Ever since reading David Heinemeir Hansson’s post Enterprise Is the New Legacy over five years ago, I’ve been chewing on something. The gist of the post was that “enterprise” is and should be a bad word, just like “legacy”.

But why is “legacy” a bad word to begin with? The word makes most software developers and IT people ill.

In other fields and in life in general, the word “legacy” isn’t thusly encumbered. It refers to an inheritance left to those behind you. Your life’s work. Your essential story.

In software, that story is assumed to be a tragedy.

But even in the case of software, “legacy” is an indication of success. Sure, old software was written with old technology. And most software (or indeed most things created by humans) has its share of warts and dark corners. But the fact that we refer to a piece of software as “legacy” indicates that it was successful enough to have been deployed and to have been used for enough good that it is now something we’re “left with” and that we must either maintain or replace.

That isn’t so bad, is it? In an industry where more software projects fail or are ‘challenged’ than succeed, getting to legacy status is cause for celebration!

Here’s a sad idea: as developers, even when we do succeed, we tend to create things that are abandoned at great cost only a few years after we pour our hearts and souls into them. As rough as your last project might have been and as hard as the deadlines were, chances are your project will be disparaged and terminated within 10 years of its birth.

So, what do we developers leave as a legacy? In most cases, we don’t leave much of anything.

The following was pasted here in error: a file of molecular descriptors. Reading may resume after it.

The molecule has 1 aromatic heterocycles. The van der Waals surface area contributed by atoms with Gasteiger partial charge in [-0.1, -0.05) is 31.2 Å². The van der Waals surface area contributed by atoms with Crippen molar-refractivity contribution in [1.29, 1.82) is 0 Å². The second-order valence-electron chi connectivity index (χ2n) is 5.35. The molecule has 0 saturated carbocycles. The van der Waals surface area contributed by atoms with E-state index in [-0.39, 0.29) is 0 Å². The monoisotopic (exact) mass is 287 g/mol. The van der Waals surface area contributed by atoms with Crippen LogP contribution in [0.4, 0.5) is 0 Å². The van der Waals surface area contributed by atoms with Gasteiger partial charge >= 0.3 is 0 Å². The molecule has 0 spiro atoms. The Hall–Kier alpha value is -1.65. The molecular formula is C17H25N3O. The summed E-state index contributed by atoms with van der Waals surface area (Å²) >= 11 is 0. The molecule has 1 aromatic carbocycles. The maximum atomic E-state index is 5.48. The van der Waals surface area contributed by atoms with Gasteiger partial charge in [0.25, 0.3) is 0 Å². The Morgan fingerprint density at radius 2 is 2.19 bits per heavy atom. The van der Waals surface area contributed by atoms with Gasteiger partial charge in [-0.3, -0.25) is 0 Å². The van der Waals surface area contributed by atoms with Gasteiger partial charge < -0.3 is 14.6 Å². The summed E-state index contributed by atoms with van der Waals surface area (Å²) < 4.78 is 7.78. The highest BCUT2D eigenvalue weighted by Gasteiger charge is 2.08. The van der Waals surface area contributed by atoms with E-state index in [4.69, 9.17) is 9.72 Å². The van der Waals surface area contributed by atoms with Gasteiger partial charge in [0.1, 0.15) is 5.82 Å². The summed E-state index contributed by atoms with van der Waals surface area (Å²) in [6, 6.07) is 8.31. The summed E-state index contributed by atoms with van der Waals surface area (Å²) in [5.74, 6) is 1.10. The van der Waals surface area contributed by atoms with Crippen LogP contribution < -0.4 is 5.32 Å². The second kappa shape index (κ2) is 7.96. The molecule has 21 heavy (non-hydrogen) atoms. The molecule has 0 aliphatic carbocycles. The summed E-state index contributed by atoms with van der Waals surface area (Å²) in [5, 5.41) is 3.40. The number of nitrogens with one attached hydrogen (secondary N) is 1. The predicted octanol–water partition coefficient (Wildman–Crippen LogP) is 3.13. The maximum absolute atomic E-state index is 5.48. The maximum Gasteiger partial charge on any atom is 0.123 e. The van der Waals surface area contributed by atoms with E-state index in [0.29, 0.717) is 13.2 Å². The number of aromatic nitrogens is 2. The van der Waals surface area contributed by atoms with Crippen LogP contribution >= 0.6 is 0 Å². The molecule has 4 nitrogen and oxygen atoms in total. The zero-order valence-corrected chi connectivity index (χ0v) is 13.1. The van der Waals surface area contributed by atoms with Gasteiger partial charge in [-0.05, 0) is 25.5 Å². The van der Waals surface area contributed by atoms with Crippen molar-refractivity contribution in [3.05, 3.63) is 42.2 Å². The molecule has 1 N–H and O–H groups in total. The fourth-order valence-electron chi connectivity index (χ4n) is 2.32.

At a previous job, a mission-critical core system ran on an ancient, customized mainframe with a custom TCP/IP stack and a custom relational database system. At the time, the system was over 25 years old. It performed well. It survived Y2K. It was well understood. It reliably ran our (big) business.

That was ten years ago. I’d be willing to bet it’s still running. If not the whole system, at least a subset.

That would make it 35.

Sure, it had its ugly parts. And most of us were terrified of it. But, hey! Still running and doing its business after 35 years. I hope I ever create something that successful.

How would I create something that had that kind of longevity? How different would my designs be if I believed I was creating software to last 40 years?

It’s daunting, isn’t it? My knee-jerk reaction might be to do a Big Design Up Front. But how could I possibly design an entire system with 40 years of future knowledge in mind? I couldn’t. Even predicting next year is hard.

So maybe I’d need to design something that was ultimately flexible. A framework of frameworks where everything is pluggable.

Any software developer who lived through parts of the 90s knows these systems buckle under their own weight.

I don’t know how to design a system that could live a long and healthy life. I don’t know because I haven’t done it yet. Have you?

Note: This wasn’t a rhetorical question.